The volume group /dev/vg26 contained 1 physical volume and 1 logical volume. All of the physical volumes were active and all of the logical volumes were open. The size of the group was 99.98 gigabytes, of which 99.99 percent was allocated and 0.01 percent was free.

The volume group /dev/vg27 contained 1 physical volume and 1 logical volume. All of the physical volumes were active and all of the logical volumes were open. The size of the group was 49.99 gigabytes, of which 99.98 percent was allocated and 0.02 percent was free.

The average system-wide local I/O rate as measured by the r+w/s column in sar -d was 517.6 per second. This I/O rate peaked at 2660 from 00:50:00 to 01:00:00.

Graph of total disk I/O rate

The following graph shows the average and peak percent busy and service time for 5 disks, sorted by percent busy.

Graph of up to 5 busiest disks

Note: 22 disks were present. By default, the presence of more than 12 disks causes SarCheck to only report on the busiest disks. This is meant to control the verbosity of this report. To see all disks included in the report, use the -d option.

The -dbusy switch has been used to sort the disk analysis by the average percent of time the disk was busy. The -dtoo switch has been used to format statistics into the following table.

Disk Device Statistics
Results sorted by Average Percent Busy
Disk Device
(vol group)
Avg Pct Busy Peak Pct Busy Avg Queue Depth Avg Svc Time Disk Size Pct Allocated Fragmented LVs?
c17t0d2
(/dev/vg04)
30.74 % 99.48 % 0.6 3.7 ms 199.97 GB
25596 blocks
100.00 % No
c0t6d0
(/dev/vg00)
6.72 % 95.64 % 2.4 7.2 ms 68.34 GB
4374 blocks
98.47 % No
c17t0d6
(/dev/vg07)
5.46 % 99.06 % 13.9 2.0 ms 149.98 GB
19197 blocks
100.00 % No
c17t2d2
(/dev/vg15)
3.88 % 85.70 % 0.6 3.1 ms 39.99 GB
10238 blocks
99.99 % No
c17t3d4
(/dev/vg20)
3.15 % 99.88 % 7.9 15.3 ms 399.94 GB
25596 blocks
100.00 % No

The disk device c17t0d2 was busy an average of 30.74 percent of the time and had an average queue depth of 0.6 (when occupied). This disk device was occasionally more than 50.0 percent busy, which indicates the possibility of an intermittent disk I/O bottleneck that may cause periods of performance degradation. During the peak interval from 00:10:00 to 00:20:00, the disk was 99.48 percent busy. Peak disk busy statistics can be used to help understand performance problems. If performance was worst when the disk was busiest, then a performance bottleneck may be that disk. The average service time reported for this device and its accompanying disk subsystem was 3.7 milliseconds. This is indicative of a very fast disk or a disk controller with cache. Service time is the delay between the time a request was sent to a device and the time that the device signaled completion of the request. The disk device c17t0d2 was reported by pvdisplay as being a 199.97 gigabyte disk. All of the space on this disk device has been allocated. This disk device was a part of volume group /dev/vg04 and contained 1 logical volume.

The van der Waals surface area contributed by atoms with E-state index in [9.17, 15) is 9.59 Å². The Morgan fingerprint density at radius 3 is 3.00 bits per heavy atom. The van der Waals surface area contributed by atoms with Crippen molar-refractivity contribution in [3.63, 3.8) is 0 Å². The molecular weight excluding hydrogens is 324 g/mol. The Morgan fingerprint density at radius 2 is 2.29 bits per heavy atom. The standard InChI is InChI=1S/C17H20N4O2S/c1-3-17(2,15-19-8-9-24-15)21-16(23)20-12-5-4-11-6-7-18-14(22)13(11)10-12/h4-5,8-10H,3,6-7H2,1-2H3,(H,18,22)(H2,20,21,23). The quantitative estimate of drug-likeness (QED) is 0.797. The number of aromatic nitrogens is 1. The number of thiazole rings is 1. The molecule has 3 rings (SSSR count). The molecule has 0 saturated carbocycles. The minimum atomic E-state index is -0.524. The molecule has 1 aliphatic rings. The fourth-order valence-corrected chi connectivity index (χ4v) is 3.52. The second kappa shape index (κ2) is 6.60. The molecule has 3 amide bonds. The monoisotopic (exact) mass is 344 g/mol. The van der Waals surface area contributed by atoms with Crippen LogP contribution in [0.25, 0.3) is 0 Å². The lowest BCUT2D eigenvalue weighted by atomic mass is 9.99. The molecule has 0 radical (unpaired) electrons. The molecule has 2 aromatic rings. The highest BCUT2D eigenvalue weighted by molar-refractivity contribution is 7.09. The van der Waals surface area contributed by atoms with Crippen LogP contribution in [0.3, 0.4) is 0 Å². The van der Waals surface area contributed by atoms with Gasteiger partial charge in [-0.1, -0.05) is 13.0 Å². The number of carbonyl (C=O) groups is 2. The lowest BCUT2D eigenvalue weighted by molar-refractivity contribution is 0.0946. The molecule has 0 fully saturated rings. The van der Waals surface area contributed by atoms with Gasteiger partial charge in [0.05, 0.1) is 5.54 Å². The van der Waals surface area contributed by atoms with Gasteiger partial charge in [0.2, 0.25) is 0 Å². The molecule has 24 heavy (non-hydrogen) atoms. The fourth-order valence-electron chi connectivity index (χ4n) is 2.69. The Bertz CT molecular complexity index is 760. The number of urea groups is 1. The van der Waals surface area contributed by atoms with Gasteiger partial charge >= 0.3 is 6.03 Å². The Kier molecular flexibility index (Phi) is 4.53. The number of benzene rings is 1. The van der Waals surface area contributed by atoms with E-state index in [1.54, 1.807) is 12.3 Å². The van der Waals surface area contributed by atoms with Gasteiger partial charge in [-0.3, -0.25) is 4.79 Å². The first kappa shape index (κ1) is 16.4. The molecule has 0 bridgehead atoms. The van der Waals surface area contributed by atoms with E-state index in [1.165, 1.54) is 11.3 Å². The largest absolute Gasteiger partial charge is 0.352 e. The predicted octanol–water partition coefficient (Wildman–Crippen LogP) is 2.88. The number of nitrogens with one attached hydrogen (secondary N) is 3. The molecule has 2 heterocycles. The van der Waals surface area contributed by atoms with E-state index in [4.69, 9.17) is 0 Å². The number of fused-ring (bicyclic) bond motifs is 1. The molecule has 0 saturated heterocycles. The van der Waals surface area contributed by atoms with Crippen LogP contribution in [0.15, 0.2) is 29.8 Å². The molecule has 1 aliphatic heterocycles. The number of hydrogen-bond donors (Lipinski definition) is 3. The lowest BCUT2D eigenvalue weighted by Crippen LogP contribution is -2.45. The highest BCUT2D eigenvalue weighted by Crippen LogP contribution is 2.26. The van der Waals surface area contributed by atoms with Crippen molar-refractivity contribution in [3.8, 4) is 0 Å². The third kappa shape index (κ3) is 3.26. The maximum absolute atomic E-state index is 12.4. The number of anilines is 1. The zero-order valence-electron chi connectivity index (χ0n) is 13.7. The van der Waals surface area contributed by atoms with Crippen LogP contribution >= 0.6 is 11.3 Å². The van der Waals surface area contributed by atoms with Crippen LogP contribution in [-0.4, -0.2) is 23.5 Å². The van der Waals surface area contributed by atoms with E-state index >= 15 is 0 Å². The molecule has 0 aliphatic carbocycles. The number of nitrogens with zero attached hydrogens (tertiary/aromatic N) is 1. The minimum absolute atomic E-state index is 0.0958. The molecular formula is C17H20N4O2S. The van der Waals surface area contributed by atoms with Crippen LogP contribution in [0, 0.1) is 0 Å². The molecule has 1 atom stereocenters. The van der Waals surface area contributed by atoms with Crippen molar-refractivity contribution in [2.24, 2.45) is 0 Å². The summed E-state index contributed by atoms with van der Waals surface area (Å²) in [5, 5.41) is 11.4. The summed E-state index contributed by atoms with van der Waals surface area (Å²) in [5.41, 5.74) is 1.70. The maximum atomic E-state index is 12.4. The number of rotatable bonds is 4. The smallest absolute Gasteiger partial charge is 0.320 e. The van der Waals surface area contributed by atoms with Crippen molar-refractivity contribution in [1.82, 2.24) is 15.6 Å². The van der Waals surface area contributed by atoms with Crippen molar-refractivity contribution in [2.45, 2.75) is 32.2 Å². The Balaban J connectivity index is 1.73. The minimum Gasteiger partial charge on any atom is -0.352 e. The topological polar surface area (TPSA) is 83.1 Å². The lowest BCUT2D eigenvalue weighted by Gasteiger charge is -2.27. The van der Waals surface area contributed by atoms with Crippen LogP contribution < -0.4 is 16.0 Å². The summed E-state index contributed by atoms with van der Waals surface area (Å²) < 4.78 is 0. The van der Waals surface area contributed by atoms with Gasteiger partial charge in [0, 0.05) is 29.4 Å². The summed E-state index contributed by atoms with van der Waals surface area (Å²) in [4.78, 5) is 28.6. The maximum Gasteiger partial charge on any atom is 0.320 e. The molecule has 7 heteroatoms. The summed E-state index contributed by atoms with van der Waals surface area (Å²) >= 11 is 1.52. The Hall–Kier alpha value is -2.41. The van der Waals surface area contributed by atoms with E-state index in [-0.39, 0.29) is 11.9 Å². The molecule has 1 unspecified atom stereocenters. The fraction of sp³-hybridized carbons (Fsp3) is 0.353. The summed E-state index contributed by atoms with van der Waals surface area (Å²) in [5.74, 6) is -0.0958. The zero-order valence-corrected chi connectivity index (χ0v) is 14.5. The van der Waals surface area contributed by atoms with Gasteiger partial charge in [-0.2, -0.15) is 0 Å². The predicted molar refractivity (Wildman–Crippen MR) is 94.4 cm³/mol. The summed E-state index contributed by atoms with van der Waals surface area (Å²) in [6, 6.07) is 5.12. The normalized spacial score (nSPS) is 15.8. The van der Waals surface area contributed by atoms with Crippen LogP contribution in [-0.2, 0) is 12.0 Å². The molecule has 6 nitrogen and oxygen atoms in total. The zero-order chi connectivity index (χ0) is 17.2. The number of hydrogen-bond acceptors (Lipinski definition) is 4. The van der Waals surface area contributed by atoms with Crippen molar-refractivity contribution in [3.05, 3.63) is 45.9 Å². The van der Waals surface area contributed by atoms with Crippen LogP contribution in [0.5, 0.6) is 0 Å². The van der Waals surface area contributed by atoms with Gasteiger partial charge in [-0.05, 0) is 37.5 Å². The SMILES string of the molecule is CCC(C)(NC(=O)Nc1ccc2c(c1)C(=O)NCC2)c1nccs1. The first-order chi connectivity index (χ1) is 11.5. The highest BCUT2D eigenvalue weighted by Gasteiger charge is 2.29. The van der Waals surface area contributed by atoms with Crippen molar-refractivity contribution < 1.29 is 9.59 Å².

The disk device c0t6d0 was busy an average of 6.72 percent of the time and had an average queue depth of 2.4 (when occupied). This indicates that the device is not a performance bottleneck. During the peak interval from 01:40:00 to 01:50:01, the disk was 95.64 percent busy. The average service time reported for this device and its accompanying disk subsystem was 7.2 milliseconds. This is relatively fast. Queue depth on this device peaked at an unlikely 83.4. This data is surprising and may indicate a problem with the sar -d statistics. The disk device c0t6d0 was reported by pvdisplay as being a 68.34 gigabyte disk. 1072 megabytes of space was reported as being free and 68912 megabytes have been allocated. This disk device was a part of volume group /dev/vg00 and contained 10 logical volumes. Each logical volume on this disk resided in a contiguous block of physical extents. This is the most efficient layout for a logical volume.

The disk device c17t0d6 was busy an average of 5.46 percent of the time and had an average queue depth of 13.9 (when occupied). This usage pattern is typical of that generated by sync activity. Sync activity refers to efforts made by the sync process to transfer data from the system buffer cache to disk. During the peak interval from 00:50:00 to 01:00:00, the disk was 99.06 percent busy. The average service time reported for this device and its accompanying disk subsystem was 2.0 milliseconds. This is indicative of a very fast disk or a disk controller with cache. Queue depth on this device peaked at an unlikely 77.0. This data is surprising and may indicate a problem with the sar -d statistics. The disk device c17t0d6 was reported by pvdisplay as being a 149.98 gigabyte disk. All of the space on this disk device has been allocated. This disk device was a part of volume group /dev/vg07 and contained 1 logical volume.